Safe Horizon Applauds Leg. for Expanding Survivors Rights by Extending the Child Victims Act Lookback Window

NEW YORK (05/27/2020) (readMedia)-- On Wednesday the New York State Legislature passed a one year extension to the Child Victims Act look-back window. Survivors will now have until midnight on August, 13th 2021 to file a civil case against their abusers and any institutions that may have enabled the abuse, no matter how old they are or how long ago the abuse happened.

"Safe Horizon is enormously grateful to Senate sponsor Brad Hoylman, Assembly sponsor Linda Rosenthal, Senate Majority Leader Andrea Stewart-Cousins, Assembly Speaker Carl Heastie and their colleagues in the New York State Legislature for passing a one year extension to the Child Victims Act lookback window. The COVID-19 pandemic has impacted the ability of survivors of childhood sexual abuse to meet with their attorneys and gather evidence, and it's vitally important that they have enough time to pursue their rights. In other cases, survivors may have had difficulty finding legal representation because the defendant lacks institutional resources. We urge Governor Cuomo, who smartly extended the civil window until January 2021 via Executive Order, to sign it into law without delay. This will ensure that New York remains a leader in protecting children and creating increased paths to justice for survivors," said Michael Polenberg, VP of Government Affairs Safe Horizon.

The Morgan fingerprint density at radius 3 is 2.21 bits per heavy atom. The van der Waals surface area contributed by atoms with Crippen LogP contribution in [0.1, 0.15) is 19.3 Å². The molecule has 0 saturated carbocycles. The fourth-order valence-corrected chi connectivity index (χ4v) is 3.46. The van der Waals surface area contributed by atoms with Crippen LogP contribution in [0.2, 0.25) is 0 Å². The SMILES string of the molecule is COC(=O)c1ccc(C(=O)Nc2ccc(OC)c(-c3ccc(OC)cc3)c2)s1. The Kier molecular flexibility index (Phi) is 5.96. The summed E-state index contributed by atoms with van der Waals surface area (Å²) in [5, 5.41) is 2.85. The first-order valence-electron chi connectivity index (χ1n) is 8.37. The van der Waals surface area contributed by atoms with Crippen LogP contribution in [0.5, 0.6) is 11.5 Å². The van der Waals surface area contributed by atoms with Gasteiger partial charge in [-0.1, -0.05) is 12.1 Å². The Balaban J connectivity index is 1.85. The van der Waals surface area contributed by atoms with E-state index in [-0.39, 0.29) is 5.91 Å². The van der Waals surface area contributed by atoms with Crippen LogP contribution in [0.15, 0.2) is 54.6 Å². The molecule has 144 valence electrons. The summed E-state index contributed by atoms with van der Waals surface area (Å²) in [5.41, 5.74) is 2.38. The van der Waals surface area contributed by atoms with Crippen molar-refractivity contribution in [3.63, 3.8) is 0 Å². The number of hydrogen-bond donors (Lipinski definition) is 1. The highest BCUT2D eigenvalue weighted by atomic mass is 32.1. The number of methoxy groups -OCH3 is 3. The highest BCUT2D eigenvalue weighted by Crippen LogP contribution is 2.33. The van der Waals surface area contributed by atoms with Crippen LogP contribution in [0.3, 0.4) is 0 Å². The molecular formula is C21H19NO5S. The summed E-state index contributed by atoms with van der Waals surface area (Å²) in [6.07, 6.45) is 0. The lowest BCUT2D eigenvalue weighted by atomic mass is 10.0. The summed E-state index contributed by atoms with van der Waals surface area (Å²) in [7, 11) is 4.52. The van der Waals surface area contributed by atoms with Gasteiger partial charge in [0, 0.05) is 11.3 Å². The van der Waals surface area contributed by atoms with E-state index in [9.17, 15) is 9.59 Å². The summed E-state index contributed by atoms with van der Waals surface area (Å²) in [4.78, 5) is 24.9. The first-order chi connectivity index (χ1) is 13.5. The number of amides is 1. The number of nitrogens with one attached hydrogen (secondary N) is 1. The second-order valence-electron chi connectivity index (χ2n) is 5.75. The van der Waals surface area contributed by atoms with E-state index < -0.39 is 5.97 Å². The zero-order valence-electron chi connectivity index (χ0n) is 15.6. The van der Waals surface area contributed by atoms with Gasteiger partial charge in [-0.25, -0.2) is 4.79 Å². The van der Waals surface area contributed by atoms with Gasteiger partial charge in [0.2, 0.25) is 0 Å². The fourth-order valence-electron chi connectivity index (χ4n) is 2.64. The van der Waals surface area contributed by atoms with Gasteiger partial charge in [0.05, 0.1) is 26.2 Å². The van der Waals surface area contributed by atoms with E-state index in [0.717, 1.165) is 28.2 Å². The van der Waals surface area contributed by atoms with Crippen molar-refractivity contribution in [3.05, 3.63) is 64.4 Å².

Bill Background:

The Child Victims Act extended the statute of limitations for criminal cases to age 28 and for civil cases to 55 for anyone aged 23, and under, the day the bill was signed on February 14th, 2019. Critically, the law included a lookback window allowing survivors, over the age of 23 on the day the bill was signed, one year to file a civil case against the individual or institution that may have abused them, no matter how long ago the abuse happened. The bill introduced by Assm. L. Rosenthal and Sen. Hoylman, the original CVA sponsors, (S.7082/A.9036) extends the window for another year allowing more survivors the chance to seek justice in the courts. Multi-year lookback windows give survivors access to justice given that it can take decades to grapple with the shame and guilt associated with child sexual abuse. Survivors who decide to proceed with a civil suit must also grapple with the emotional and psychological costs of holding their abusers accountable in court, which can be especially difficult if that abuser is a family member. Survivors deserve appropriate time to access their rights under the law. NY will follow other states like CA and HI, who have already extended windows for childhood sexual assault survivors.